Mike Rhohde's four-year-old son rearticulates Google Earth. You should read the full (short) post at his website, but here's my favorite line:

'Weeeyeeoo weeeyeeoo weeeyeeoo weeeyeeoo weeeyeeoo!'

[via Rohdesign Weblog]

December 19, 2006

Survey (still)

Thanks to everyone who has responded to the Workspace survey. The data so far is fascinating and wide ranging. I'll keep the survey online for the next several weeks in case anyone else wants to participate.

In early January, I'll revise and re-launch the survey to reflect any interesting issues that emerge from early analysis of the data. It struck me that the survey might be a useful start-of-semester exercise for writing/design classes, as a way to get your students to talk about the diversity of ways they structure their work, and about how writing/design might fit into those structures. (I'm planning on including this exercise in the first-year comp textbook I'm currently working on.

Although I'd be glad for more student input on the survey, If you don't want to require your students to participate in the research feel free to download the questions and just distribute/discuss them locally with your class rather than ask them to submit their results to me. I can also email you the questions in a Word or PDF document if you like.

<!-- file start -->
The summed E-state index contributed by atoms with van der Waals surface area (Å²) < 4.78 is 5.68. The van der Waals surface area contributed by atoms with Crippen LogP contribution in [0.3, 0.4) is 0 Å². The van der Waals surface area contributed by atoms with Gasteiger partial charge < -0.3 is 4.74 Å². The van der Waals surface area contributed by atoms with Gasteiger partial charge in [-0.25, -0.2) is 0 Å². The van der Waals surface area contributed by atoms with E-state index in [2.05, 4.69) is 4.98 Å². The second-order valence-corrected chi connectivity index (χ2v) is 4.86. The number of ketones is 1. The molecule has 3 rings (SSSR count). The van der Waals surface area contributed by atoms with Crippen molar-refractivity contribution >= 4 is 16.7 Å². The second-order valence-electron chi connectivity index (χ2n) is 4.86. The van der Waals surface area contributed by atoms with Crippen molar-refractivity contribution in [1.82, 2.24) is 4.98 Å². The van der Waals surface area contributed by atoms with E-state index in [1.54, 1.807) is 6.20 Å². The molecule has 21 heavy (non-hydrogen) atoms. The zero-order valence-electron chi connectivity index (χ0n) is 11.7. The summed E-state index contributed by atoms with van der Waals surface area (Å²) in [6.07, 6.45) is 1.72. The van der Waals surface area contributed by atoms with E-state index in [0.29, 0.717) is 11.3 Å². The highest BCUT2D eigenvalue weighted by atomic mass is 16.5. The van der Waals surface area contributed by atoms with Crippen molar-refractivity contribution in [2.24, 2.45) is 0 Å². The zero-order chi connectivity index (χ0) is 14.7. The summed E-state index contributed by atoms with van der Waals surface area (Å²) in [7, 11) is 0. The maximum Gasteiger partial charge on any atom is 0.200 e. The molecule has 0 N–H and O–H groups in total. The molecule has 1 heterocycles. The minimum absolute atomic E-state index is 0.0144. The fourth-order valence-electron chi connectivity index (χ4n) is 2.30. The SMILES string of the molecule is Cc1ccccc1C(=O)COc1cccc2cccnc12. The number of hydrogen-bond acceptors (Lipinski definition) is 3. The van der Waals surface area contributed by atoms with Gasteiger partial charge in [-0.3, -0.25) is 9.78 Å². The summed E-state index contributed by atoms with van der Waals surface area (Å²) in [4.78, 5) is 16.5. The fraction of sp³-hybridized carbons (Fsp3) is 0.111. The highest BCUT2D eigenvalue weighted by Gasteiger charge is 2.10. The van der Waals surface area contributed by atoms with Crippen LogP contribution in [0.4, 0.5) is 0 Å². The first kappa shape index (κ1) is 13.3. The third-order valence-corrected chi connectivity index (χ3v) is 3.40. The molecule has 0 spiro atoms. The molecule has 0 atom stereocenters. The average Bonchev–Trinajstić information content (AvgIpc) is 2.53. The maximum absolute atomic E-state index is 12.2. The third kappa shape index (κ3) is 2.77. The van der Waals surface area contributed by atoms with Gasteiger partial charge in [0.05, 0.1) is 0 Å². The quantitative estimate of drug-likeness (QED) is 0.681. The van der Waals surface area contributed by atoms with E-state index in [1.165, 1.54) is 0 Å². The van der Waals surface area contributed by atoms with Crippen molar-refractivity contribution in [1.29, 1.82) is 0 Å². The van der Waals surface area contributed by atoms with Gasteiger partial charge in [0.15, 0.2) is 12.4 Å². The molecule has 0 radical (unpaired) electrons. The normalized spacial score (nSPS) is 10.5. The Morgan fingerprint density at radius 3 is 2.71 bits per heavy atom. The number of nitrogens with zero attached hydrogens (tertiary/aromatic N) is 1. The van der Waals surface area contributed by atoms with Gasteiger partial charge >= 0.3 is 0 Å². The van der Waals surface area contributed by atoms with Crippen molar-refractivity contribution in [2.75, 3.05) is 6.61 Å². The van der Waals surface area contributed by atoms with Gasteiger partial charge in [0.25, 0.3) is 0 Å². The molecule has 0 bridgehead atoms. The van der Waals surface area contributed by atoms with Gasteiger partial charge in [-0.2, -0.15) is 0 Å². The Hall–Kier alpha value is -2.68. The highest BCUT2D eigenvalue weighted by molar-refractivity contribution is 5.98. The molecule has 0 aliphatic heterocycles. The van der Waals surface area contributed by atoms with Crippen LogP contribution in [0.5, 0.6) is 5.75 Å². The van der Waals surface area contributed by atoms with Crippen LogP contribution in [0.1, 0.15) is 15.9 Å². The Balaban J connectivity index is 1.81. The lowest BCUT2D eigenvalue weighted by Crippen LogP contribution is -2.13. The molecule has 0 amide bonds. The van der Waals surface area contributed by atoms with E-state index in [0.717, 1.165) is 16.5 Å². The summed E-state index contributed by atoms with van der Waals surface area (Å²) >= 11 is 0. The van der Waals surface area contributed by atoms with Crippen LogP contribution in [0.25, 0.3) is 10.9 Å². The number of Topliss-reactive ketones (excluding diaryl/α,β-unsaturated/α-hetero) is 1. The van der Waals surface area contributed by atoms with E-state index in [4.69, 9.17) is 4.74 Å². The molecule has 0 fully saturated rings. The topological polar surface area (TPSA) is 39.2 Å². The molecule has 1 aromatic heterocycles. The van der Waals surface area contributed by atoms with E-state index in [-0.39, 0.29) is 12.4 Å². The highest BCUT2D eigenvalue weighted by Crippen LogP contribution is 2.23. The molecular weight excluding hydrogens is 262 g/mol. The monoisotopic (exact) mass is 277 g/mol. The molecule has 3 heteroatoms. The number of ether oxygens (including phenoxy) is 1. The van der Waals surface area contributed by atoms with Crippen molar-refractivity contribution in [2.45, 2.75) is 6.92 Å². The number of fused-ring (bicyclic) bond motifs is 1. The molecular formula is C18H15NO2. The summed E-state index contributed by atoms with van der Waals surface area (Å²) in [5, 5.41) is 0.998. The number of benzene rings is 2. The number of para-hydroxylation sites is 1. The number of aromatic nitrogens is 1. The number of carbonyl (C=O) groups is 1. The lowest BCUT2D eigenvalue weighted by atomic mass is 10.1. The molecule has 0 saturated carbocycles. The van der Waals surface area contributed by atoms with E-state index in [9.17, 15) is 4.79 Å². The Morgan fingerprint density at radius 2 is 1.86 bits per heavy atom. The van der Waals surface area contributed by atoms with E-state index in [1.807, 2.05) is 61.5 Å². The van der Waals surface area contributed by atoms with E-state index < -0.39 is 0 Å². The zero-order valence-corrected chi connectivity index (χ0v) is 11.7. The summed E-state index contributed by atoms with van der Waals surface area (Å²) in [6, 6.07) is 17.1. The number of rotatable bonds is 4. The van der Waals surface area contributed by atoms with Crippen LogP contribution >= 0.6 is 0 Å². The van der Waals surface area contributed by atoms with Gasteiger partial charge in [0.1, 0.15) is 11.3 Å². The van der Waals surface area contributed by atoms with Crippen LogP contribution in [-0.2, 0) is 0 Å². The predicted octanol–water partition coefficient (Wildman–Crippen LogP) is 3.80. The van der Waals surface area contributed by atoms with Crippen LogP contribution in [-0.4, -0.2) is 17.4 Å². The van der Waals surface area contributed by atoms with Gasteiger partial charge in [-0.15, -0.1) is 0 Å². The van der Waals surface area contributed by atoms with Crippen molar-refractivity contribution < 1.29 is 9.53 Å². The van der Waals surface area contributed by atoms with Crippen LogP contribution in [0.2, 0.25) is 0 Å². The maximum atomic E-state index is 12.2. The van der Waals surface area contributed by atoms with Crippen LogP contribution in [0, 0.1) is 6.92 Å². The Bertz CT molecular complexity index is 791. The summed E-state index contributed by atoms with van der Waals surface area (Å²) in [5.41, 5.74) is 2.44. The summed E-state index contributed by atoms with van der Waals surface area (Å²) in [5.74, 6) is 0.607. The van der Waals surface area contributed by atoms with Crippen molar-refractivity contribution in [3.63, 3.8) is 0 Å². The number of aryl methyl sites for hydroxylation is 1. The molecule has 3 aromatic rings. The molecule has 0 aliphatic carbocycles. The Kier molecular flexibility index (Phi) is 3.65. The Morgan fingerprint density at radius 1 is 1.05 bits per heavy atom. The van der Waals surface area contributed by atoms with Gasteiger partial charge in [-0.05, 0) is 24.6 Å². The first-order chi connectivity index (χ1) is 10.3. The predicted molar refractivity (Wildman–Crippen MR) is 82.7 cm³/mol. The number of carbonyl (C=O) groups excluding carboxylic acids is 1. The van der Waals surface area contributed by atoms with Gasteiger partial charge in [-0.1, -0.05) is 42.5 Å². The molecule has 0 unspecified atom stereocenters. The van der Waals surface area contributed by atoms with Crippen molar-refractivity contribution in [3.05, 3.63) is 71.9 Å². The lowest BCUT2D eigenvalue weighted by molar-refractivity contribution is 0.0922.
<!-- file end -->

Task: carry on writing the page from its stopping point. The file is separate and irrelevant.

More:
The Replacements

Another music/YouTube post (so I'll skip the keyframe image): An interview with The Replacements.


Sonic Youth: Schizophrenia

A group of senior citizens bravely perform Sonic Youth's Schizophrenia [YouTube].


December 18, 2006

Joe Barbera, RIP


Joe Barbera, half of Hanna-Barbera, died earlier this week. The Flintstones (including the occasional, completely inexplicable character, The Great Gazoo [shown above in his martian-crashing-the-stone-age getup], Huckleberry Hound, Top Cat, Yogi Bear, etc. A major part of my formative years just slipped away. (Luckily, most of the Monty Python crew is still alive.)

[via, & easily 10% of the 250 blogs I scan RSS on every day]

Art Basel Audio from Paul Miller's Talk on Rhythm Science

I think I exhausted about all crucial information in the title to this post, so here's just a link to the mp3 [28.25m]. If you want more links, hit the artcast page I grabbed this from.